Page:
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Brian Kilmeade Insults Pacifist Mennonites Regarding National Anthem?

Reported by Priscilla - April 9, 2010 -

For Fox & Friends and their Christian right audience, Christianity is an important part of being American. Fox News has, as I have noted, questioned President Obama’s choice to not engage in a public display of religiosity – which speaks, according to Fox, to his lack of patriotism. But in addition to public displays of religion, a true patriotic American, according to Fox & Friends, should also engage in public displays of patriotism which, in the world of the Christian right, take on an almost cultic significance. Hence, there was a great deal of attention paid to whether Obama wore a flag pin or put his hand over his heart during the playing of the National Anthem. Goshen College, a private college with pacifist, Mennonite traditions, has eschewed the playing of the National Anthem before sporting events. Recently, the school ended the tradition and is now playing an instrumental version of the anthem – followed by the recitation of the St. Francis prayer for peace. Some of the students are unhappy about the change and would prefer the old tradition. It’s ironic, don’t ya think, that Brian Kilmeade just can’t seem to understand this lack of patriotism on the part of the dissenting students. Lack of understanding is one thing – something Kilmeade is adept at. But for a Fox “friend” to insult a Christian tradition – Jesus wept!

Kilmeade, this morning, introduced the segment by saying that Goshen is a private, Christian college that never played the anthem “because it went against their Mennonite pacifist tradition, WOULD YOU BELIEVE THAT?” (Uh, yes Brian, there are Christian groups that don’t believe in perpetual war, can you believe that?) Kilmeade added that the school president changed the tradition "to be hospitable to those who don’t hold, let us say, different beliefs.” "Let us say?" What’s up with that? Kilmeade reported on the first time playing of the anthem. Kilmeade, his voice dripping with sarcasm, introduced David Jost, “who is against playing the anthem.” Kilmeade asked Jost, “what’s so bad about the anthem?" Jost explained that, while he respects the United States, his position and the position of his church is that “our highest allegiance goes to God.” He said that the ritual of the song implies an act of allegiance as does the Pledge of Allegiance. Kilmeade, who could barely contain his disgust, asked anthem supporter Mike Milligan, “Do you understand David’s point of, ah, finding that inappropriate to put your hand over your heart, pledging allegiance or singing along with a song like that?” Milligan expressed respect and understanding for Jost’s position but disagreed with the notion of the anthem as an allegiance and said that we are “one nation under God.”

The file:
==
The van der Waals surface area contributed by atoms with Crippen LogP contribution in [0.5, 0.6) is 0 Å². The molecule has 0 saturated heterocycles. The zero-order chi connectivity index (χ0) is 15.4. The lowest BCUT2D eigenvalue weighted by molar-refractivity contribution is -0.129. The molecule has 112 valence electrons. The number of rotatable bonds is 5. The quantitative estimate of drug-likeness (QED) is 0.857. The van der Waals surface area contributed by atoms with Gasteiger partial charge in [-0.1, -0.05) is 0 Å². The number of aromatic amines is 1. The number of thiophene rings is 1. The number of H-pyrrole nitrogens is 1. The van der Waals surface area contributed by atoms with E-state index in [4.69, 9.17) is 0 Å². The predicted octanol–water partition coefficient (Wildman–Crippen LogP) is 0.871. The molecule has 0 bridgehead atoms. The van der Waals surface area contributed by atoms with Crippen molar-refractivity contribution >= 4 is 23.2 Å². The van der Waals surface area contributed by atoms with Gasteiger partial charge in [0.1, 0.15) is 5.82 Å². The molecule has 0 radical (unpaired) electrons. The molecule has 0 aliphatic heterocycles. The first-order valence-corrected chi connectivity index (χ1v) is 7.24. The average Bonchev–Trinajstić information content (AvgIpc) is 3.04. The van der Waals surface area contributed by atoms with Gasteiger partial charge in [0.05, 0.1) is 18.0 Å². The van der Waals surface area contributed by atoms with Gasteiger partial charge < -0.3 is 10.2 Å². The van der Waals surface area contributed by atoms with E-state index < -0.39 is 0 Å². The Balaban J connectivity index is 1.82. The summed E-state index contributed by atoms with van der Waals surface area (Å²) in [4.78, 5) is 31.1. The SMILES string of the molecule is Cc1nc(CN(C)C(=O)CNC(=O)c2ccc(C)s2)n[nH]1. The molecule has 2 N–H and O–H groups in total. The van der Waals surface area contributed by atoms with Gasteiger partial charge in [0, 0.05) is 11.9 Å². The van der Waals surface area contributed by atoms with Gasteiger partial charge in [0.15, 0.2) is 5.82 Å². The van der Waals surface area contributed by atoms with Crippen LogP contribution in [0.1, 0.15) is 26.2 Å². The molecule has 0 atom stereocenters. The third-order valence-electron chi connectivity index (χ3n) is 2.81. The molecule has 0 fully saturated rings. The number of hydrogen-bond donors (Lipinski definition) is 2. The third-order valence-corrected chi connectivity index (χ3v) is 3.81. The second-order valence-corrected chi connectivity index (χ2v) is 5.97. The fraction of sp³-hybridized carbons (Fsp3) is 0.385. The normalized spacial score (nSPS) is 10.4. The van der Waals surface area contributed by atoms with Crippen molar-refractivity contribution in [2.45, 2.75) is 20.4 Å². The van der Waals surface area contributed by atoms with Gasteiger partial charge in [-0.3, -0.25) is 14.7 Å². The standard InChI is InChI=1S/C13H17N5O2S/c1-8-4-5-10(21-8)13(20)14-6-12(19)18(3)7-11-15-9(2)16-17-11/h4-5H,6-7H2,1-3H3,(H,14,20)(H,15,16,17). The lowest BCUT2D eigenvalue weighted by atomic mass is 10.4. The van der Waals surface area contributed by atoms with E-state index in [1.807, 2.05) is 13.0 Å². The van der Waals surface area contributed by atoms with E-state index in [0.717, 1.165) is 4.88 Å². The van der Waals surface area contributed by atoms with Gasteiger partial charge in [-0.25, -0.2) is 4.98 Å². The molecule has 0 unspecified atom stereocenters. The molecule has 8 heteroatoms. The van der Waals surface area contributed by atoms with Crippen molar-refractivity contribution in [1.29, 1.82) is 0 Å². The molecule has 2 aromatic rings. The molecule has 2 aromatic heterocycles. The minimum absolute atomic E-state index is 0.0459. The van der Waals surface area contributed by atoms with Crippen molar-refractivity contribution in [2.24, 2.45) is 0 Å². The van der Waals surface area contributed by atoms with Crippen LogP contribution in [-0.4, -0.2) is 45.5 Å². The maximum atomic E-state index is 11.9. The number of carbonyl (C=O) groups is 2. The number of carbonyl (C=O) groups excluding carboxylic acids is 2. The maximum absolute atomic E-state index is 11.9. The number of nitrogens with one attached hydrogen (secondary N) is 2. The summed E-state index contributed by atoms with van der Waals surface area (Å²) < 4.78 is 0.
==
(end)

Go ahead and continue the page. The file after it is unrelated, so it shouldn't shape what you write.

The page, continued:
Kilmeade continued the insults with a little lecture which exposed his distain for Jost’s position: “So David, if it’s good enough for this country, for baseball games, to start your day, for our Founders who fought for our freedom and fought for the country to be what it is today who, by all accounts, our Founding Fathers were very religious men, why is it not appropriate for you.” (Oh, love that revisionist history. Hey Brian, the Founder were secular Deists. Jefferson wrote a version of the New Testament with all the miracles excised. The Founders were very skeptical about organized religion and frequently criticized it.) Brian’s facial expression reminded me of that saying about “if looks could kill.” Kilmeade couldn’t hide his scowl when Jost said that, as a Christian, he can only follow what God commands and that “sometimes the United States calls me to things that are different from what God calls me to." Kilmeade snarked, “So your allegiance will be on a case by case basis. But you’re against the Iraq War.” Kilmeade then read a statement from Goshen’s president about “Jesus’ call to peacemaking…as central to this college and the wider church” and noted that the playing of the anthem was instrumental and seemingly frustrated, asked “is that OK?” Jost said that the ritual of allegiance was still present. Kilmeade wanted to know if Mike was “going to fight this.” Mike said that he and David were friends who disagreed; but that he felt that the anthem was a way to honor those without whom “we wouldn’t be having this debate.” Kilmeade was obviously pleased and responded “very well said and it just goes to show that you can have a civil debate.”

Comment: While both students were very articulate and civil, Brian Kilmeade’s “can you believe that” comment about a Mennonite traditions was not. And neither was his line of questioning which revealed Kilmeade’s lack of understanding of and contempt for pacifist beliefs. It’s interesting – for the first time, in all the time that I have been reviewing Fox & Friends, a Christian, whose traditions are being challenged, was not treated with reverence. I guess, on Fox & Friends, not all persecuted Christians are created equal! Would You Believe That?